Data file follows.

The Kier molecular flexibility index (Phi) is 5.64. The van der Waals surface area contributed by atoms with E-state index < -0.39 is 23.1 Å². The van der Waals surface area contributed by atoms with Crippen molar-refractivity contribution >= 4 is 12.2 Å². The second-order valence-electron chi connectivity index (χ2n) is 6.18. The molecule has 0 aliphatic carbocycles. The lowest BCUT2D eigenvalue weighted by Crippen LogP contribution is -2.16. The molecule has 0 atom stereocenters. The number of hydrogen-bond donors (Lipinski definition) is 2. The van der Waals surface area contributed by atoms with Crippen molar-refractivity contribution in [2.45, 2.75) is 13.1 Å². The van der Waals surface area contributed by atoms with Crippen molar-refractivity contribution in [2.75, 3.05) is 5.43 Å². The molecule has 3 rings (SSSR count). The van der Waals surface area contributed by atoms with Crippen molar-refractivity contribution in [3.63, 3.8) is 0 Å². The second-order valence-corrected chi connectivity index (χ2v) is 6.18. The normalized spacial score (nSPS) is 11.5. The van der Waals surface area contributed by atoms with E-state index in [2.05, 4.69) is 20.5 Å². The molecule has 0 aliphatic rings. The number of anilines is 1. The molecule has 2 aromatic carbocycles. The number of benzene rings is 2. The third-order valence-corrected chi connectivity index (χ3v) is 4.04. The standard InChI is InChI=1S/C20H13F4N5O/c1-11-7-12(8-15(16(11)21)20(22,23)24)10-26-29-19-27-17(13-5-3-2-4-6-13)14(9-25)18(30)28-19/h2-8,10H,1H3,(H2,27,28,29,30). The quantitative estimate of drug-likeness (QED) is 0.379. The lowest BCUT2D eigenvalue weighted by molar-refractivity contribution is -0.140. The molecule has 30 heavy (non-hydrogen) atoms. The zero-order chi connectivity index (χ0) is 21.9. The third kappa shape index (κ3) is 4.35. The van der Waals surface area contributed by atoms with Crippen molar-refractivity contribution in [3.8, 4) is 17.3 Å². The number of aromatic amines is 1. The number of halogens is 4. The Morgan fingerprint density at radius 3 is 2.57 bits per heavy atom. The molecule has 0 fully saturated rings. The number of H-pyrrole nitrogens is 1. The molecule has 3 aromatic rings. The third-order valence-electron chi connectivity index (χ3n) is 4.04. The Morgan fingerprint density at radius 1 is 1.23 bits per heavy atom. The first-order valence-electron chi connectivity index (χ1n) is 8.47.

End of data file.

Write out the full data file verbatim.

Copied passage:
The Kier molecular flexibility index (Phi) is 5.64. The van der Waals surface area contributed by atoms with E-state index < -0.39 is 23.1 Å². The van der Waals surface area contributed by atoms with Crippen molar-refractivity contribution >= 4 is 12.2 Å². The second-order valence-electron chi connectivity index (χ2n) is 6.18. The molecule has 0 aliphatic carbocycles. The lowest BCUT2D eigenvalue weighted by Crippen LogP contribution is -2.16. The molecule has 0 atom stereocenters. The number of hydrogen-bond donors (Lipinski definition) is 2. The van der Waals surface area contributed by atoms with Crippen molar-refractivity contribution in [2.45, 2.75) is 13.1 Å². The van der Waals surface area contributed by atoms with Crippen molar-refractivity contribution in [2.75, 3.05) is 5.43 Å². The molecule has 3 rings (SSSR count). The van der Waals surface area contributed by atoms with Crippen molar-refractivity contribution in [3.63, 3.8) is 0 Å². The second-order valence-corrected chi connectivity index (χ2v) is 6.18. The normalized spacial score (nSPS) is 11.5. The van der Waals surface area contributed by atoms with E-state index in [2.05, 4.69) is 20.5 Å². The molecule has 0 aliphatic rings. The number of anilines is 1. The molecule has 2 aromatic carbocycles. The number of benzene rings is 2. The third-order valence-corrected chi connectivity index (χ3v) is 4.04. The standard InChI is InChI=1S/C20H13F4N5O/c1-11-7-12(8-15(16(11)21)20(22,23)24)10-26-29-19-27-17(13-5-3-2-4-6-13)14(9-25)18(30)28-19/h2-8,10H,1H3,(H2,27,28,29,30). The quantitative estimate of drug-likeness (QED) is 0.379. The lowest BCUT2D eigenvalue weighted by molar-refractivity contribution is -0.140. The molecule has 30 heavy (non-hydrogen) atoms. The zero-order chi connectivity index (χ0) is 21.9. The third kappa shape index (κ3) is 4.35. The van der Waals surface area contributed by atoms with Crippen molar-refractivity contribution in [3.8, 4) is 17.3 Å². The number of aromatic amines is 1. The number of halogens is 4. The Morgan fingerprint density at radius 3 is 2.57 bits per heavy atom. The molecule has 0 fully saturated rings. The number of H-pyrrole nitrogens is 1. The molecule has 3 aromatic rings. The third-order valence-electron chi connectivity index (χ3n) is 4.04. The Morgan fingerprint density at radius 1 is 1.23 bits per heavy atom. The first-order valence-electron chi connectivity index (χ1n) is 8.47.